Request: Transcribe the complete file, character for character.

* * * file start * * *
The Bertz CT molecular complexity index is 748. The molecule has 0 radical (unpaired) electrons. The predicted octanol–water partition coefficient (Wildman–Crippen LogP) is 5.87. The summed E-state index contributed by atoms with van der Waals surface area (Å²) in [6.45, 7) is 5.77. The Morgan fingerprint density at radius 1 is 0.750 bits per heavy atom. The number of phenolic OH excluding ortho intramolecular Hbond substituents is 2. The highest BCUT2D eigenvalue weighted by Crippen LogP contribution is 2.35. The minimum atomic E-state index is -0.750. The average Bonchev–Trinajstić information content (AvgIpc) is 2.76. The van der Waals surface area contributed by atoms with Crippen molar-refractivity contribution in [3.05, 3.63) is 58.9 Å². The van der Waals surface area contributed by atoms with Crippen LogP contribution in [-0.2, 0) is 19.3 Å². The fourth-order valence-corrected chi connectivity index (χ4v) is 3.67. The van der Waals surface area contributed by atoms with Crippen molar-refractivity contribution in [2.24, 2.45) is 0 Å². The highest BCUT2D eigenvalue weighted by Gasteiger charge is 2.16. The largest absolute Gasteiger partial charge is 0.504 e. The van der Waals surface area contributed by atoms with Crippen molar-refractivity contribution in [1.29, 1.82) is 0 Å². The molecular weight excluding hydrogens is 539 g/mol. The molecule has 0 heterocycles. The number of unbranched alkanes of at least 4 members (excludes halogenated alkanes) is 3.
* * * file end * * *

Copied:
The Bertz CT molecular complexity index is 748. The molecule has 0 radical (unpaired) electrons. The predicted octanol–water partition coefficient (Wildman–Crippen LogP) is 5.87. The summed E-state index contributed by atoms with van der Waals surface area (Å²) in [6.45, 7) is 5.77. The Morgan fingerprint density at radius 1 is 0.750 bits per heavy atom. The number of phenolic OH excluding ortho intramolecular Hbond substituents is 2. The highest BCUT2D eigenvalue weighted by Crippen LogP contribution is 2.35. The minimum atomic E-state index is -0.750. The average Bonchev–Trinajstić information content (AvgIpc) is 2.76. The van der Waals surface area contributed by atoms with Crippen molar-refractivity contribution in [3.05, 3.63) is 58.9 Å². The van der Waals surface area contributed by atoms with Crippen LogP contribution in [-0.2, 0) is 19.3 Å². The fourth-order valence-corrected chi connectivity index (χ4v) is 3.67. The van der Waals surface area contributed by atoms with Crippen molar-refractivity contribution in [2.24, 2.45) is 0 Å². The highest BCUT2D eigenvalue weighted by Gasteiger charge is 2.16. The largest absolute Gasteiger partial charge is 0.504 e. The van der Waals surface area contributed by atoms with Crippen molar-refractivity contribution in [1.29, 1.82) is 0 Å². The molecular weight excluding hydrogens is 539 g/mol. The molecule has 0 heterocycles. The number of unbranched alkanes of at least 4 members (excludes halogenated alkanes) is 3.